valentine cardI admit it; I’m a sucker for Valentine’s day. A hopeless romantic, I believe in the ideal. If we stop reaching for what is possible, then there isn’t a point, right?

Perhaps it’s because I have a Valentine that I feel this way. In fact, I’ve had a Valentine since I was sixteen years old. Even though I have a special someone, doesn’t mean THE actual day is all it’s cracked up to be. In fact, a lot of life is like that.

Birthdays, prom, first love, wedding, babies… you visualize these things in your head and they are perfectly dreamy… sunshine and kisses, fluid dances and wishes.

I would argue that the anticipation is always better than the event. It’s the planning period where possibilities are endless, the place where imagination and dreams collide. Valentine’s day is one such event. After almost twenty-five years of marriage, I’m still looking to be romanced, hoping to re-kindle the magic, imagining being swept off my feet. When the reality is that it’s just another day.

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There is a quote in the novel The Hours, by Michael Cunningham, in which the main character Clarissa states, “There is still that singular perfection, and it’s perfect in part because it seemed, at the time, so clearly to promise more.”

Isn’t Valentine’s Day just another day that we seek for the “more.” And for those who don’t have Valentines, the absence of the possibility of “more” can seem even more daunting than the inability to realize “more” when the potential is there. Yet, we move forward, those with and without Valentines, never losing hope for the promise of possibility in the future.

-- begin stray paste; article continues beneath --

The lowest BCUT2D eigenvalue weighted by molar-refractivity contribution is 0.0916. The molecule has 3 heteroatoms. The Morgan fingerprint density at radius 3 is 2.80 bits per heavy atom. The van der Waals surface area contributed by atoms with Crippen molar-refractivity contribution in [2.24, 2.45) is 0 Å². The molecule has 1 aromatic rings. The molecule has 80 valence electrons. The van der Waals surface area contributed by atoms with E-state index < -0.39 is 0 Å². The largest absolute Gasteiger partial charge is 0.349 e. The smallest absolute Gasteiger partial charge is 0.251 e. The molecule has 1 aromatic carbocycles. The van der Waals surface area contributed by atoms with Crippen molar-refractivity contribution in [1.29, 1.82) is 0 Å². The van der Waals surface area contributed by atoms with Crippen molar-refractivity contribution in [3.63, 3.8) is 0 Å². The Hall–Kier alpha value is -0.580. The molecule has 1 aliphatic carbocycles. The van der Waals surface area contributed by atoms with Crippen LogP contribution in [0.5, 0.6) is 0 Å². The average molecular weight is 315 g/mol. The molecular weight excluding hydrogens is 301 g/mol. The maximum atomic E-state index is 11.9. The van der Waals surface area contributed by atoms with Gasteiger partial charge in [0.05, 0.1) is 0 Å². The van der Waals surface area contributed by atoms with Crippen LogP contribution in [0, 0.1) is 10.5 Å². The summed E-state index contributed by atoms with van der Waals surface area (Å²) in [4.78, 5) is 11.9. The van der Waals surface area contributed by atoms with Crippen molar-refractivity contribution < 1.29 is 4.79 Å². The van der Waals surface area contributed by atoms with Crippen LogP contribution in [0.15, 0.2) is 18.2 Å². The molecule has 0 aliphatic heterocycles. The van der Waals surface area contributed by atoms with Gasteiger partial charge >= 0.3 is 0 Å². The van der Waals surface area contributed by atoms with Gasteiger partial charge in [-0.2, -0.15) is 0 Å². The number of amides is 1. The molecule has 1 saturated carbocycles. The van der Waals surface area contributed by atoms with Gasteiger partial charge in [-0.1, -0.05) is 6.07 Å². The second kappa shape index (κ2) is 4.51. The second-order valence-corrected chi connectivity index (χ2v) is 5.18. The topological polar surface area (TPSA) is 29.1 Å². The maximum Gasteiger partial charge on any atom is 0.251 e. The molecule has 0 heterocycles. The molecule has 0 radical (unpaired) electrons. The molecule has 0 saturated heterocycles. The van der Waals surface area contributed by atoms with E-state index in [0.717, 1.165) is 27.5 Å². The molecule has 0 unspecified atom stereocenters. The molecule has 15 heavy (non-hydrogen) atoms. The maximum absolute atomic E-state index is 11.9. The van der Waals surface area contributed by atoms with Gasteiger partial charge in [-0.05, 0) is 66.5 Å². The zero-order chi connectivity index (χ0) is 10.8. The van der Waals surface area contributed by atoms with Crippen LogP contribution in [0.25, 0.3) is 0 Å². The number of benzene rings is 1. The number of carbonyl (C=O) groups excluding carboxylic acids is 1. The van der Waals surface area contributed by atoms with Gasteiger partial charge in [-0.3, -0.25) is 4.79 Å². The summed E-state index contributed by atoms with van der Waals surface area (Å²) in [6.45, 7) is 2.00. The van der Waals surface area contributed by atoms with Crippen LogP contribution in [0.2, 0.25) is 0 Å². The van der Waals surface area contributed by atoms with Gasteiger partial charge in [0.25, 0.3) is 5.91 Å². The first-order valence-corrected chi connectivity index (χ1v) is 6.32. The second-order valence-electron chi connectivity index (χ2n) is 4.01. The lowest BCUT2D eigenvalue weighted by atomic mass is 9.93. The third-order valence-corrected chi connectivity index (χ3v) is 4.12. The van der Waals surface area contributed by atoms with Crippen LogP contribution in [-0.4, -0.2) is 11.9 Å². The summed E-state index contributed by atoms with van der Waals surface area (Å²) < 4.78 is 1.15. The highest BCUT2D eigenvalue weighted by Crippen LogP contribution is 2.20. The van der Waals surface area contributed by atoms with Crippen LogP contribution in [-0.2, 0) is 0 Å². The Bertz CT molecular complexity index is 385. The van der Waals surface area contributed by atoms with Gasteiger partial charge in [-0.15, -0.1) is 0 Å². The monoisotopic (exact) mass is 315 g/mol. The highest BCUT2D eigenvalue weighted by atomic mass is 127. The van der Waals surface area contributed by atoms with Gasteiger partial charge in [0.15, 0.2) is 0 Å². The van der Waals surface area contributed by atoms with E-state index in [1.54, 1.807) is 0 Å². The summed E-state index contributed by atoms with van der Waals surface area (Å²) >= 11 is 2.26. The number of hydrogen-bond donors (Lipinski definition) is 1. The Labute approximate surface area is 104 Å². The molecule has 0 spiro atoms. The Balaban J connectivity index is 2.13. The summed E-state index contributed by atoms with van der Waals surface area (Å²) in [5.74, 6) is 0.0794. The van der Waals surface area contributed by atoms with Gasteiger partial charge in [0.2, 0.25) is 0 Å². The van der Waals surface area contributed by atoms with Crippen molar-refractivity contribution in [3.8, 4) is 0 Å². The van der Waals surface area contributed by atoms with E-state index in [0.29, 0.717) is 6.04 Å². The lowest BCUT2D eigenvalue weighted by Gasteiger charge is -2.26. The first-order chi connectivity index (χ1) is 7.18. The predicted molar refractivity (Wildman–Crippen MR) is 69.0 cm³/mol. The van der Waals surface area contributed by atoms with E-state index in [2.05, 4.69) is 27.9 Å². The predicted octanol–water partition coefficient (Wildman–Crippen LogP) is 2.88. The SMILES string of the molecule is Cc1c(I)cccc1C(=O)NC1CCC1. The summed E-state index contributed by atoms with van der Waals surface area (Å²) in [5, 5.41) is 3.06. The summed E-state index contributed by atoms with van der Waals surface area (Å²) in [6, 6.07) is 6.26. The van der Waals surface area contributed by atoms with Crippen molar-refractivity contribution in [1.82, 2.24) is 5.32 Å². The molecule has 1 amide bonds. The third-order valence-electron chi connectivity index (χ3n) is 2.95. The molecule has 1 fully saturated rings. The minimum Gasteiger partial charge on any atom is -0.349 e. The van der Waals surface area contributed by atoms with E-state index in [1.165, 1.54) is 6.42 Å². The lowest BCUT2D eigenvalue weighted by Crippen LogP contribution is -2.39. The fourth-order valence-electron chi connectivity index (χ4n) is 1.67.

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Oftentimes, in these periodic moments, the more doesn’t exist simply because we’re looking for it and it doesn’t ever quite live up to the potential, the ideal.

But in the other quiet, unsuspecting moments is where our more really lives. The moments when something unexpected happens to make our hearts swell and truly appreciate where love resides.

Happy 2nd Anniversary to ME (Mirror Muses)

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I’m officially entering my 3rd year of blogging and so eager to see what’s ahead of me. Last year, I ended the year by establishing some goals for myself; it’s neat to look back to see which of them I’ve achieved (& surpassed) and which of them I’m still working on. Not surprisingly, I have abandoned a single one!

HA 2013 goals copy

 

These goals remind me that everyday, we truly are a work in progress. I’d like to thank all of my trusty followers, especially those who take the time to comment and LIKE my work. It truly means a lot to me.

CHEERS! And looking forward to another exciting year of blogging with WordPress.

Sincerely,

Donna a.k.a. Mirror Muses

NaNoWriMo Wrap-Up